Introduce yourself (include your name, your business/what you do for living)
My name is Sarah Montgomery and I have just launched my interior design business, Sarah Montgomery Design. I also work as a product designer for the bedding and soft home furnishings company, Eastern Accents.
Tell us about your education background.
I have a BFA in Fibers from the Savannah College of Art and Design.
How did you start your business?
I’ve always had additional creative work outside of my full-time job. After college, while working as display coordinator for Anthropologie, I also did freelance art installations in people’s homes and businesses. After landing a job with Eastern Accents as a product designer in 2010 and being introduced to the home furnishings industry, I realized I was interested in curating product as well as designing it. Designing and setting up our showroom spaces was always my favorite part of the job.
After helping my mom redo her living and dining room a few years ago I knew the interior design was the direction I wanted to move towards, I just didn’t know how. Going back to school wasn’t really an option. It wasn’t until I started listening to Luann Nigara’s podcast, A Well Designed Business, that I was able to form a plan for my business. I got serious about my brand, my ideal customer and the systems I was going to implement when I started to get clients. It was important for me to get all the back-end stuff in place so that I could launch the business while keeping my full-time day job. I’ve just finished up all of that and now I need to sell myself, which I know will be my biggest challenge.
What inspired you as a creative woman?
I’m inspired by the openness and transparency of the industry right now. Home design is changing as customers have more access to resources that used to only be available by trade. Designers are having to adapt to that and are being creative and coming up with even more ways to sell their brand and services. Niche is rich and as many designers as there are these days, there are just as many people who specialize in offering business and marketing help solely to people in the home furnishings industry.
What’s the biggest mistake you’ve ever made on your job or on your business, and how did you get through it?
I do believe in timing, but I also think it took me a long time to find the resources and confidence to try for entrepreneurship. I’ve always had the mentality that I want to do the work, not talk about it. Social media and marketing are not natural to me and I know that element will always be my biggest struggle. Knowing I’m not alone in this struggle is very reassuring. I feel like I’m taking a very grass roots approach to starting my business and the goal is to grow enough that I can outsource the things I’m not strong at!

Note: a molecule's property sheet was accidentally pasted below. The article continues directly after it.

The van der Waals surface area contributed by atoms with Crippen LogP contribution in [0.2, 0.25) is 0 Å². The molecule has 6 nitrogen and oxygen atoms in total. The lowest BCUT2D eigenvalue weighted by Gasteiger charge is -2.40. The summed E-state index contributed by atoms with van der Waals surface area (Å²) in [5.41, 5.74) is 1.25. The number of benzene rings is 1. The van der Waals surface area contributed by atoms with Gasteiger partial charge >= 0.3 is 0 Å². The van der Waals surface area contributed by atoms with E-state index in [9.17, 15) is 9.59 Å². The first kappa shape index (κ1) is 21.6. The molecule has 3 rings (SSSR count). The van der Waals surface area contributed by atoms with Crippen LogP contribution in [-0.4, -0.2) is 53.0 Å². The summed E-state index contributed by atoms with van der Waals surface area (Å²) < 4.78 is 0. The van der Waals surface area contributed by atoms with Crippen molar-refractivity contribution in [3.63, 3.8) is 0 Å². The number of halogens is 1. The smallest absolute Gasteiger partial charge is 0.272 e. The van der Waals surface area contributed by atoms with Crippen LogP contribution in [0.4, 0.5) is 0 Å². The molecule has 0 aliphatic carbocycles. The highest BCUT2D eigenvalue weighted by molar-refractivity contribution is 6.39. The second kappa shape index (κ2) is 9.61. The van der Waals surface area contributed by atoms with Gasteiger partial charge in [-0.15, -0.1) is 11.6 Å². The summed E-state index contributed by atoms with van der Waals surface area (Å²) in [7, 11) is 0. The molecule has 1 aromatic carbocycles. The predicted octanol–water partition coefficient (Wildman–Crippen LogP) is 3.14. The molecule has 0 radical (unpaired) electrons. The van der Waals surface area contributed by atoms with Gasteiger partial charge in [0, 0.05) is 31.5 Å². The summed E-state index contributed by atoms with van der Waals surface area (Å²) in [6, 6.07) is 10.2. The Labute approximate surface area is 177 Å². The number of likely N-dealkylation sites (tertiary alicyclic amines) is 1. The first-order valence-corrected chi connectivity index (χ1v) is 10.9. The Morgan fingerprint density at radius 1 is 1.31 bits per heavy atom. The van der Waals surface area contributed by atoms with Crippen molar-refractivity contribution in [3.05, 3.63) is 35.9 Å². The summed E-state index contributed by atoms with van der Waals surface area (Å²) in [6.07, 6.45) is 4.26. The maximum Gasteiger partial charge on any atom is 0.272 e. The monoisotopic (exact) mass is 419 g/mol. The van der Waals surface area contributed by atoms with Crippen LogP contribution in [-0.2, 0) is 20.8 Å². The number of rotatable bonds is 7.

If you won a lottery today, will you still continue to build your business?
Absolutely. I think another struggle I have is my mindset about money. Interior Design is a luxury trade and the goal is to get clients with money to spend, but since I didn’t grow up like that and I’m not in that position now, it seems hard to relate to or even come in contact with my ideal client. Winning the lottery would definitely bridge that gap!
Walk us through your day as product/interior designer.
I work at Eastern Accents during the day and I wear many hats. I could be working on fabric or trim development, cutting samples of my designs, planning a showroom, or solving production problems within our factory. When I get home I work out and make dinner with my boyfriend and then I work on my business for a few hours. I usually set a few small goals for the week and try not to be too hard on myself. My first step for marketing my new business is actually putting out postcards offering my services in my neighborhood. Like I said, grassroots, but it feels right to me.
Which of your accomplishments are you most proud of?
I’m proud that after graduating college in the middle of the 2007-2008 financial crisis I was able to land a job in the creative field. I’m proud of my diverse career path and the interpersonal and leadership skills I gained from being a teaching artist.
Where or what do you think you will be/do in the next 5 years?
I have the goal of growing my business so that I can do that full time, but I would also love the chance to work with some of the other local boutique firms in Chicago that I admire so much.
Share a quote/advice that you’d like to tell the 25-year-old you.
You really do get back what you put out there. Figure it out, you are not stuck.